Does anyone know how to use a for loop to clear a 2D array? To clear a 1D array, for example you might do this:

char array[10];
for (int ct; ct<=10; ct++)
     array[ct] = "\0";

What I'd like to know is how to clear a 2D array in the same way. I believe I will have to nest two or more for loops. All help is appreciated!! Thanks!! ^_^

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>>array[ct] = "\0";
That is incorrect. The quotes should be single quote, liks this: array[ct] = '\0'; >>What I'd like to know is how to clear a 2D array in the same way
Yes, its done the same way.

char array[10][20];
for(int i = 0; i < 10; i++)
    array[i][0] = '\0';

The above only clears the first byte of each string, making them empty strings. If you want to clear all bytes of each string then you have a couple options:
1) add another loop inside the outer loop -- its called nested loops

2) clear the strings when initilzed, like this: char array[10][20] = {0};

to "clear" the char array if it is used to hold strings you only need to assign the null char to index 0.

Note that '\0', \0, and 0 are all ways of indicating null char but "\0" isn't anything really.

To put a null char in each index zero you just need to loop the array like this:

char 2Darray[10][7];
for (int ct = 0; ct < 10; ct++) /*note that you need to give ct some starting value before it's used in the loop*/
     2Darray[ct][0] = '\0';

You realize of course that the array is never really clear. There will always be information associated with every element. That information may be random (junk), a clear default (like null chars), some stuff left over from a previous use (junk again for most purposes) or the real deal.

Thanks for the help from both of you, and sorry about writing "\0". I kind of wrote it quickly and forgot to use single quotes. Also thanks for informing me that '\0' only clears the first byte, that will definitly come in help and so wil {0}. But in both of the examples you gave for clearing a 2D array the array variable that was being cleared only had a variable in the first brackets and a 0 in the second. Wouldn't this only clear the first "axis", if you will, of the array?

char array[10][20];
for(int i = 0; i < 10; i++)
array[0] = '\0';

Wouldn't this clear only:

What about the other 90?
i.e. array[0][1], array[5][5], array[3][9], etc.

It isn't necessary in most cases to actually clear anything other than the first byte of each array. Why? Because they are normally treated as C-style strings which can be used with all the c functions in string.h (or cstring). The one method I posted using {0} when the array is declared actually does clear every byte of the array.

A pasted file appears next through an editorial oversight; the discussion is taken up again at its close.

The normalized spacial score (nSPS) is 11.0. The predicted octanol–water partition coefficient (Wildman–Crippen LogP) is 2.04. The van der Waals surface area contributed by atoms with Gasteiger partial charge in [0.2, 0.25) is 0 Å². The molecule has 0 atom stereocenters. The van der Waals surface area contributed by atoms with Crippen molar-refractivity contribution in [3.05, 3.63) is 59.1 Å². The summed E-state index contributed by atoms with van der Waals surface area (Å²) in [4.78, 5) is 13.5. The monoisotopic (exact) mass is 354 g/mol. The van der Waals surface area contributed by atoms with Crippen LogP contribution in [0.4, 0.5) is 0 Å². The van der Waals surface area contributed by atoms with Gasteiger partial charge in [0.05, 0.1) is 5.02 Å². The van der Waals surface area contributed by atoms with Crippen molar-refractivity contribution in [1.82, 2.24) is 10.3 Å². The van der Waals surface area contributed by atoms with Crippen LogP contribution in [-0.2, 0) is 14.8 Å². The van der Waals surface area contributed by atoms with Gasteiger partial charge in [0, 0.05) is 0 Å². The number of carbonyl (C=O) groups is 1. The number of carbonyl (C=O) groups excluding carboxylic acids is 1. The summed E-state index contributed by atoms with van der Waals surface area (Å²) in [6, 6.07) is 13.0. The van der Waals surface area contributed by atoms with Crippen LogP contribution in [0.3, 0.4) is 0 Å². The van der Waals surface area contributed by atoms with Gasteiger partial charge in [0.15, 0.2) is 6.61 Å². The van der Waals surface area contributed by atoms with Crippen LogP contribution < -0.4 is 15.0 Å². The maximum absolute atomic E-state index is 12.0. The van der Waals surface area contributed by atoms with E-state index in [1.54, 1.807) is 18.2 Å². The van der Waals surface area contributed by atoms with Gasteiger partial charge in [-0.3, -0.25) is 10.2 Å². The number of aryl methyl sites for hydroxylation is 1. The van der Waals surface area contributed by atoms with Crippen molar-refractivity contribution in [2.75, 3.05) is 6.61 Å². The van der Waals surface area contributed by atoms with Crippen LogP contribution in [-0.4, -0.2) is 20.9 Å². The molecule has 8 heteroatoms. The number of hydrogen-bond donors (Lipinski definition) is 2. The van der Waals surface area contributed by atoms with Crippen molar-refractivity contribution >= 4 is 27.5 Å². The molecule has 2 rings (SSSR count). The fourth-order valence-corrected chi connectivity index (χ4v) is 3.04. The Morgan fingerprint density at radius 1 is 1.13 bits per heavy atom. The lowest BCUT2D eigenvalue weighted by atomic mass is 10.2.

Thank you for the help Ancient Dragon, but I guess I didn't explain my problem correctly. I've figured out and tested a solution that work for what I need. For the problem I had the for loops would have messed up the buffers I had set up anyways so in stead I used if loops. heres basically what I did to help you understand what I was trying to do. Feel free to comment and help me make my problem more clear next time around. ^_^

int ct = 0;
int ctt = 0;
char array[10][10];

//keep in mind the part after varible decloration is in a repearting loop

if (ct < 10)
     if (ctt < 10)
          array[ct][ctt] = '\0';
          ctt = ctt + 1;
          if (ctt == 10)
               ct = ct + 1;
               ctt = 0;
     if (ct == 10)
          ct = 0;

I'm pretty sure that ever 10 times it goes through the repeating loop that isn't shown that array[][] will be cleared. Please tell me if there is anything wrong with this!! ^_^

My brain won't read stuff outside of code tags right now...

Just set the entire block to zero. You can do it with a nested loop, or just one loop, or just using a library function.

#include <cstring>
  char array[7][10];  // seven strings of 10 chars each

  // using nested loop
  for (int y=0; y <  7; y++)
  for (int x=0; x < 10; x++)
    array[y][x] = '\0';

  // using one loop
  for (int i=0; i < 7 * 10; i++) *(array + i) = '\0';

  // using library function
  memset( array, '\0', sizeof( array ) );

The nested loop is least efficient; the library function is most efficient.

BTW, never name a variable "array"...

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